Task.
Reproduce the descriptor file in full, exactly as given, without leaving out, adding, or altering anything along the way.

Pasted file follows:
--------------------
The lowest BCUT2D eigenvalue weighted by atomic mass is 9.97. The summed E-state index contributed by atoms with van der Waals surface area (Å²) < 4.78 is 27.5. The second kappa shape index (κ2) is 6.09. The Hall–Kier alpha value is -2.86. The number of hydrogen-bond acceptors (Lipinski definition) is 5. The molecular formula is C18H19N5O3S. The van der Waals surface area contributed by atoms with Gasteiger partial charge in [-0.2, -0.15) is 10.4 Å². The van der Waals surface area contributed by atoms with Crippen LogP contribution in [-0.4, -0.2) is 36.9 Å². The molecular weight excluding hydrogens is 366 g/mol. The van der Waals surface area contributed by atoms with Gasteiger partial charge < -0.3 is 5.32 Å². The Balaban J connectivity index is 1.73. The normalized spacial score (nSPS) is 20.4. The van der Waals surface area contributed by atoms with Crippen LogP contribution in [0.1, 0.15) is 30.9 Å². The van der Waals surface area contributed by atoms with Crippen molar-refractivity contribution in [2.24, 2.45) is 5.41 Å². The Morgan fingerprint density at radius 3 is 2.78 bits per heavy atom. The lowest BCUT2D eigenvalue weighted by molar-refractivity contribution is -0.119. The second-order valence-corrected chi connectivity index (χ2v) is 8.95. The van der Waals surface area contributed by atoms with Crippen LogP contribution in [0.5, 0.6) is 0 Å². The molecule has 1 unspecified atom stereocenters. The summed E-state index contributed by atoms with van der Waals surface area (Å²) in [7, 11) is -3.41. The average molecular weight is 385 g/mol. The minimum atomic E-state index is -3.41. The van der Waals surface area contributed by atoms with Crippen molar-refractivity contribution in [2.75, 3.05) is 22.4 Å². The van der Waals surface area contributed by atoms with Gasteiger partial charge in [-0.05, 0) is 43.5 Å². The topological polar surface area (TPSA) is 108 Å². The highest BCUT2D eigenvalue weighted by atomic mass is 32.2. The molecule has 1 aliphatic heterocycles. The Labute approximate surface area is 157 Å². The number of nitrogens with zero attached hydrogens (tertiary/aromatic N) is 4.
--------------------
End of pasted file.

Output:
The lowest BCUT2D eigenvalue weighted by atomic mass is 9.97. The summed E-state index contributed by atoms with van der Waals surface area (Å²) < 4.78 is 27.5. The second kappa shape index (κ2) is 6.09. The Hall–Kier alpha value is -2.86. The number of hydrogen-bond acceptors (Lipinski definition) is 5. The molecular formula is C18H19N5O3S. The van der Waals surface area contributed by atoms with Gasteiger partial charge in [-0.2, -0.15) is 10.4 Å². The van der Waals surface area contributed by atoms with Crippen LogP contribution in [-0.4, -0.2) is 36.9 Å². The molecular weight excluding hydrogens is 366 g/mol. The van der Waals surface area contributed by atoms with Gasteiger partial charge < -0.3 is 5.32 Å². The Balaban J connectivity index is 1.73. The normalized spacial score (nSPS) is 20.4. The van der Waals surface area contributed by atoms with Crippen LogP contribution in [0.1, 0.15) is 30.9 Å². The van der Waals surface area contributed by atoms with Crippen molar-refractivity contribution in [2.24, 2.45) is 5.41 Å². The Morgan fingerprint density at radius 3 is 2.78 bits per heavy atom. The lowest BCUT2D eigenvalue weighted by molar-refractivity contribution is -0.119. The second-order valence-corrected chi connectivity index (χ2v) is 8.95. The van der Waals surface area contributed by atoms with Crippen LogP contribution in [0.5, 0.6) is 0 Å². The molecule has 1 unspecified atom stereocenters. The summed E-state index contributed by atoms with van der Waals surface area (Å²) in [7, 11) is -3.41. The average molecular weight is 385 g/mol. The minimum atomic E-state index is -3.41. The van der Waals surface area contributed by atoms with Crippen molar-refractivity contribution in [2.75, 3.05) is 22.4 Å². The van der Waals surface area contributed by atoms with Gasteiger partial charge in [-0.05, 0) is 43.5 Å². The topological polar surface area (TPSA) is 108 Å². The highest BCUT2D eigenvalue weighted by atomic mass is 32.2. The molecule has 1 aliphatic heterocycles. The Labute approximate surface area is 157 Å². The number of nitrogens with zero attached hydrogens (tertiary/aromatic N) is 4.